6. neil74
    I am prepared to be corrected but I did not think that was the case and I was of the view that the way BT AAC and APTX HD or LDAC work was different. My understanding is as follows:


    AAC – Is re-encoded before being passed to headphones and then will of course be processed by the DAC in the headphones


    LDAC/APTX-HD – Passed as-is to the headphones and the processed by the DAC


    So for LDAC/APTX-HD a 328kbps Spotify file will be passed at it’s full bitrate as will the 500 kbps Opus file. FLAC is slightly more complex so not sure what would happen there?


    So if the above is correct then on an iPhone anything above 256 kbps is a waste over BT whereas some android devices have way more headroom. On an iPhone though it does seem that Spotify or any other non- AAC service is compromised, maybe why a lot of reviews say that Apple music has the best audio quality??
     
  7. dcfac73
    Whether any of this is perceptable to human hearing is unlikely unless we're talking about low bitrate lossy source files. Stick with 256 kb and above and you should be fine.
     
    Koolpep likes this.
  8. Koolpep
    I found AAC from my iPhone to be on par with AptX HD from my Android when playing the same song. One benefit is when your files are already AAC that they will be transparently coded - meaning they are not loosing any quality from the re-encoding. As far as I understand AptX HD always requires re-encoding. Anyhow - maybe check out this thread:
    https://www.head-fi.org/threads/iphone-aac-vs-aptx-and-aptx-hd-real-world.861978/
     
  9. neil74
    With my headphones and S9 it defaults to LDAC rather than aptx-hd.
     
  10. Koolpep
    Which is what you would want - it's the best wireless codec in existence currently.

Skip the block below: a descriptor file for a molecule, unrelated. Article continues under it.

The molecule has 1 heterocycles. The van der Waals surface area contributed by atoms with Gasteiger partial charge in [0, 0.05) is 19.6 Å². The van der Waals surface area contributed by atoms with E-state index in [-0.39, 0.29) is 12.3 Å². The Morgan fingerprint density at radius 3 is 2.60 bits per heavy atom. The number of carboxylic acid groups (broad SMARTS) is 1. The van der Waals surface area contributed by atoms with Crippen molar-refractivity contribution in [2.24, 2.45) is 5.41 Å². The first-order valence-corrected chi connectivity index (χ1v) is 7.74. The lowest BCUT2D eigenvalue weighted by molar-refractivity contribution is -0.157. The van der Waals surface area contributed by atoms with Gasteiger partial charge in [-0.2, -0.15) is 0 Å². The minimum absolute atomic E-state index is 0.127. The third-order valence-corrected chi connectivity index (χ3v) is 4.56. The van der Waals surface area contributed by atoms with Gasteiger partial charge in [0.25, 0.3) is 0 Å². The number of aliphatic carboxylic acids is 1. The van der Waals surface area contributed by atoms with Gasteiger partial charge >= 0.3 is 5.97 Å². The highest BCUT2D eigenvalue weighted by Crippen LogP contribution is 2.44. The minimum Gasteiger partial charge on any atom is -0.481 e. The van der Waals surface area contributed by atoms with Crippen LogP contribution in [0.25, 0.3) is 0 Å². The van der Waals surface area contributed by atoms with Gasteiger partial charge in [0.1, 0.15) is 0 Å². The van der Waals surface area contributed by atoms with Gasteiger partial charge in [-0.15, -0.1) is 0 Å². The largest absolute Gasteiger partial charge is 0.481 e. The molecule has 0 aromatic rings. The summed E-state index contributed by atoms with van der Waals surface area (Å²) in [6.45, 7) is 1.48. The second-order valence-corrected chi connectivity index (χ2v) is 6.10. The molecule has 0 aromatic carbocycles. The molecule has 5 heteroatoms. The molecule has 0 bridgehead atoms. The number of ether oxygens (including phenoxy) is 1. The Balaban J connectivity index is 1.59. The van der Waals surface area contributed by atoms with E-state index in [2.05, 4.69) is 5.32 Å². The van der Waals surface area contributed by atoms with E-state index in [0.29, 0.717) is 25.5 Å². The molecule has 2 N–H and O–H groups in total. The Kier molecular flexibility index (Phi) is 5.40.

11. neil74
    I think I have mentioned this in other threads. If using a 256 kbps AAC source file then the quality should be as good on an iPhone, my issue is if you want to use a non-AAC source file on an iPhone or a AAC source file with a higher bitrate than 256kbps (320 kbps or 512 for AAC FDK is possible)

    So as an example Spotify and it's vorbis files or a high bitrate local Opus will I guess sound better over LDAC on an android than iOS?
     
  12. Koolpep
    I think that is a fair assumption.

     
  13. perky2
    I believe the 256 Kbps AAC source will also sound worse on the iPhone as the AAC file has to be recompressed to allow overlay of system sounds etc. so it undergoes double compression. Happy to be proved wrong but that’s the only way it can overlay key clicks etc.
     
  14. Koolpep
    AAC can be transcoded to AAC without quality loss (with the same Bitrate) In tests it took around 100 reencodes of the file’s copy file etc. to finally start deteriorating - it’s one of the benefits of aac.... have to check to find the source where I read this. Anyhow even if aac is going through: aac to pcm to aac at the same aac Bitrate the information that aac wants to remove is already removed. AAC is quite clever that way.
     

Share This Page